Contributions to Science
Early vocal and speech development in cerebral palsy
2019 - ongoing
My programmatic line of research evaluates longitudinal prelinguistic and early speech development in children with neurodevelopmental disabilities at risk for speech or language impairments like cerebral palsy. The goal of this research is to identify vocal developmental patterns that can be used to predict and treat speech and language disorders in children at risk.
Longitudinal change in speech classification between 4 and 10 years in children with cerebral palsy (Long et al., 2022)
A probe study on vocal development in two infants at risk for cerebral palsy (Long, Eichorn, & Oller, under review)
Functional communication abilities in youth with cerebral palsy: Association with impairment profiles and school-based therapy goals (Koopmans et al., 2021)
Open science practices in CSD
2020 - ongoing
This secondary line of research evaluates attitudes and behaviors associated with communication sciences and disorders (CSD) scientists' participation in open science practices such as self-archiving. We seek to learn more about knowledge, interests, and perceived barriers in actively engaging in open sciences practices.
Open science practices in communication sciences and disorders: A Survey. (El Amin et. al., under review).
Evolutionary origins of language and infant vocal fitness signaling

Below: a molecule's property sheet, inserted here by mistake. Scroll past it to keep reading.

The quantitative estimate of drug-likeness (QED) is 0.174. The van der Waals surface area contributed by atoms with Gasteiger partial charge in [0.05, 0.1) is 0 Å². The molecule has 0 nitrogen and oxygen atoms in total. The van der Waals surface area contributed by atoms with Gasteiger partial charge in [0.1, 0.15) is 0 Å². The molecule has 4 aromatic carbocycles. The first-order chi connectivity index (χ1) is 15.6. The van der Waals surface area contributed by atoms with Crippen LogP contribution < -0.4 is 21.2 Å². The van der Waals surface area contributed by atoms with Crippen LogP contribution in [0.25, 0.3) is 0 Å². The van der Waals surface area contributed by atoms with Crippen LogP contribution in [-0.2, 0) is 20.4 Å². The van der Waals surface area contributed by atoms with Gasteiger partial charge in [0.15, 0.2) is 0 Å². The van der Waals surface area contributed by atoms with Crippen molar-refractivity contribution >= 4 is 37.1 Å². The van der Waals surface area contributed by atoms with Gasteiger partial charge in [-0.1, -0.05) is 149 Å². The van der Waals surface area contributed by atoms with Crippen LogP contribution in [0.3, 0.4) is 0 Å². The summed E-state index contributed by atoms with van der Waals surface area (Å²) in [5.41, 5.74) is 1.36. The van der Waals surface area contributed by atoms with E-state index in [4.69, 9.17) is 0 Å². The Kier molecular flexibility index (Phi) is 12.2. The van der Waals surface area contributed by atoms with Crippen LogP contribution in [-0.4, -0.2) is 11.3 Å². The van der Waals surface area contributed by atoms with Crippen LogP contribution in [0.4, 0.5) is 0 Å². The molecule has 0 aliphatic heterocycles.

2015 - 2021
My predoctoral work evaluated endogenous and social factors influencing infant vocalizations as indicators of developmental progress or, with respect to evolutionary-developmental biology, "fitness signals." This research is founded in the notion that prelinguistic vocal stages follow a natural logic of development foundational to language in humans and high rates of prelinguistic speech-like vocalizations, or "protophones," may be under positive selection pressures to signal wellness and development to caregivers.
Canonical babbling during vocal turn taking and independent vocal play (Long et al., under review)
Protophones, the precursors to speech, dominate the human infant vocal landscape (Oller et al., 2021)
Social and endogenous infant vocalizations (Long et al., 2020)
Reliability of listener judgments of infant vocal imitation (Long, Oller, & Bowman, 2019)